Tuesday, December 15, 2015

Tuesday roundup (12-15-15)

Greek parliament approves reforms to unlock bailout funds (Reuters)

Bank Runs In Italy (Cliff Küle's Notes blog)

Spain: 2 Upstart Parties Set to Rock Spain's Political Boat (The Associated Press)

Portugal's New Govt Starts Reversing Austerity Measures (The Associated Press)

China's Economic Growth Rate Is Seen Falling Until at Least 2018 (Bloomberg)

[In the United States,] Fed opens meeting [expected] to put an end to crisis era policy [Wednesday afternoon] (Reuters) Here's how long it's been since the Fed raised rates [9 1/2 years] (CNNMoney) This will be the biggest question when the Fed starts raising rates (The Washington Post blogs)

Will A Fed Interest Rate Hike Slow The Housing Recovery? (National Public Radio)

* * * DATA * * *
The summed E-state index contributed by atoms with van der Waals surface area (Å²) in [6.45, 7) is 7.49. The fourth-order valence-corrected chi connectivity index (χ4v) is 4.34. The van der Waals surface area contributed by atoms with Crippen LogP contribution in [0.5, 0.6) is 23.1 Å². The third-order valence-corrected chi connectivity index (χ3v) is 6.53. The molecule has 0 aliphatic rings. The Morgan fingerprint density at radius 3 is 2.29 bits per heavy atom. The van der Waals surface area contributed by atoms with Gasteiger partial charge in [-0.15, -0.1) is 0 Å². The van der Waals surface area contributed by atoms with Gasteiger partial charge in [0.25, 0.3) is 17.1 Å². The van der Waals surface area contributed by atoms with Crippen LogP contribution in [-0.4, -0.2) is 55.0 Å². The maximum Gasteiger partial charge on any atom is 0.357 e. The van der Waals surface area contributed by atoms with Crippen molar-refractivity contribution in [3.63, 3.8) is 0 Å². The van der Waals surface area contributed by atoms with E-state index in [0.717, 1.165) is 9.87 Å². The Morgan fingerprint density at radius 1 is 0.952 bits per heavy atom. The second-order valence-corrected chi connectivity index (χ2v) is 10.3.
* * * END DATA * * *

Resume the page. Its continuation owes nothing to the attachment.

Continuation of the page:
Volkswagen to shed 600 temporary jobs at German plant to cut costs (Reuters)

     The aim of this blog is to show (mostly from reports in mainstream respected news sources) that there is reason to believe that both the United States and the global economies remain fragile in the wake of the financial crisis of 2008 and that a number of threats exist today that could, if they worsened, bring about economic depression -- not just a minor depression, but a depression worse than the Great Depression. Key threats include excessive risk-taking by financial firms, unchecked by effective regulation; the continued existence of "too big to fail" institutions; and most especially, the amassing of levels of public and private debt which could become unsustainable.

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